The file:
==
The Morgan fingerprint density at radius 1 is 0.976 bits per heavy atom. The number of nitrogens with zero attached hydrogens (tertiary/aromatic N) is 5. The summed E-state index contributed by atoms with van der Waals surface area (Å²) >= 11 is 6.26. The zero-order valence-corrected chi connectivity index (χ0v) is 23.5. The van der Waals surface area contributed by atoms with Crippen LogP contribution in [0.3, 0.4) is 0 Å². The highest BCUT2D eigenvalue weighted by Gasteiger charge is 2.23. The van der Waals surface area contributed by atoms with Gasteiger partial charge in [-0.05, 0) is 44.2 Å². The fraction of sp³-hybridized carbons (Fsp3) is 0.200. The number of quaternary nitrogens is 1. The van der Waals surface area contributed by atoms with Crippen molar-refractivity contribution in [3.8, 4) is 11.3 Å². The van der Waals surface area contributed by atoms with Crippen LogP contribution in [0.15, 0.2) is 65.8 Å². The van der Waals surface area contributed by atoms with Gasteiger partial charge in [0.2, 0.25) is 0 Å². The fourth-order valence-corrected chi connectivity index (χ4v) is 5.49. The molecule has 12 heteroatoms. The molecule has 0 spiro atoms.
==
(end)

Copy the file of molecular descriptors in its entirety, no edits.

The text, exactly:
The Morgan fingerprint density at radius 1 is 0.976 bits per heavy atom. The number of nitrogens with zero attached hydrogens (tertiary/aromatic N) is 5. The summed E-state index contributed by atoms with van der Waals surface area (Å²) >= 11 is 6.26. The zero-order valence-corrected chi connectivity index (χ0v) is 23.5. The van der Waals surface area contributed by atoms with Crippen LogP contribution in [0.3, 0.4) is 0 Å². The highest BCUT2D eigenvalue weighted by Gasteiger charge is 2.23. The van der Waals surface area contributed by atoms with Gasteiger partial charge in [-0.05, 0) is 44.2 Å². The fraction of sp³-hybridized carbons (Fsp3) is 0.200. The number of quaternary nitrogens is 1. The van der Waals surface area contributed by atoms with Crippen molar-refractivity contribution in [3.8, 4) is 11.3 Å². The van der Waals surface area contributed by atoms with Crippen LogP contribution in [0.15, 0.2) is 65.8 Å². The van der Waals surface area contributed by atoms with Gasteiger partial charge in [0.2, 0.25) is 0 Å². The fourth-order valence-corrected chi connectivity index (χ4v) is 5.49. The molecule has 12 heteroatoms. The molecule has 0 spiro atoms.